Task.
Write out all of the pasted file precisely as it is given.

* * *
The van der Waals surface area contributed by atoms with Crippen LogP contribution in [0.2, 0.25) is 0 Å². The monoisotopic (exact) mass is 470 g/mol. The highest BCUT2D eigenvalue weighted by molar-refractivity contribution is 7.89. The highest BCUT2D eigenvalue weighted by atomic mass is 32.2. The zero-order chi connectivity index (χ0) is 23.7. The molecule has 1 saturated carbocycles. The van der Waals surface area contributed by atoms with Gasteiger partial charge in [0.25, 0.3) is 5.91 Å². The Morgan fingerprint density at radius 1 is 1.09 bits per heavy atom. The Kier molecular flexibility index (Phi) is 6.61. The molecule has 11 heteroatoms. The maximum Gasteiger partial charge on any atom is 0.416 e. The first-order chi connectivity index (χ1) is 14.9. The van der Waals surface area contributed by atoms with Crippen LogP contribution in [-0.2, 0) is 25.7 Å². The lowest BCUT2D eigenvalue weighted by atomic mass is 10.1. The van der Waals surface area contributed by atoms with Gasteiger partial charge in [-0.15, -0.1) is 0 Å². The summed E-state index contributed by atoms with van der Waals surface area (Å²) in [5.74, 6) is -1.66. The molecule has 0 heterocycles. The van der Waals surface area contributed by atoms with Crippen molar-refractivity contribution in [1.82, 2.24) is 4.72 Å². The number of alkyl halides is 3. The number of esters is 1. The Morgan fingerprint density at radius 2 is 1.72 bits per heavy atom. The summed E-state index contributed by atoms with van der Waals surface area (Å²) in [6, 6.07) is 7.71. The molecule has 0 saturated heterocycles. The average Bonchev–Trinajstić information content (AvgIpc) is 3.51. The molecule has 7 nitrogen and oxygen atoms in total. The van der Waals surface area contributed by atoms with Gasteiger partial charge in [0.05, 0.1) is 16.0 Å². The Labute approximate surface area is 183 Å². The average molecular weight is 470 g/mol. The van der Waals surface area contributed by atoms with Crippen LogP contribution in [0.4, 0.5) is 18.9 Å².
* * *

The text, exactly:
The van der Waals surface area contributed by atoms with Crippen LogP contribution in [0.2, 0.25) is 0 Å². The monoisotopic (exact) mass is 470 g/mol. The highest BCUT2D eigenvalue weighted by molar-refractivity contribution is 7.89. The highest BCUT2D eigenvalue weighted by atomic mass is 32.2. The zero-order chi connectivity index (χ0) is 23.7. The molecule has 1 saturated carbocycles. The van der Waals surface area contributed by atoms with Gasteiger partial charge in [0.25, 0.3) is 5.91 Å². The Morgan fingerprint density at radius 1 is 1.09 bits per heavy atom. The Kier molecular flexibility index (Phi) is 6.61. The molecule has 11 heteroatoms. The maximum Gasteiger partial charge on any atom is 0.416 e. The first-order chi connectivity index (χ1) is 14.9. The van der Waals surface area contributed by atoms with Crippen LogP contribution in [-0.2, 0) is 25.7 Å². The lowest BCUT2D eigenvalue weighted by atomic mass is 10.1. The van der Waals surface area contributed by atoms with Gasteiger partial charge in [-0.15, -0.1) is 0 Å². The summed E-state index contributed by atoms with van der Waals surface area (Å²) in [5.74, 6) is -1.66. The molecule has 0 heterocycles. The van der Waals surface area contributed by atoms with Crippen molar-refractivity contribution in [1.82, 2.24) is 4.72 Å². The number of alkyl halides is 3. The number of esters is 1. The Morgan fingerprint density at radius 2 is 1.72 bits per heavy atom. The summed E-state index contributed by atoms with van der Waals surface area (Å²) in [6, 6.07) is 7.71. The molecule has 0 saturated heterocycles. The average Bonchev–Trinajstić information content (AvgIpc) is 3.51. The molecule has 7 nitrogen and oxygen atoms in total. The van der Waals surface area contributed by atoms with Gasteiger partial charge in [0.05, 0.1) is 16.0 Å². The Labute approximate surface area is 183 Å². The average molecular weight is 470 g/mol. The van der Waals surface area contributed by atoms with Crippen LogP contribution in [0.4, 0.5) is 18.9 Å².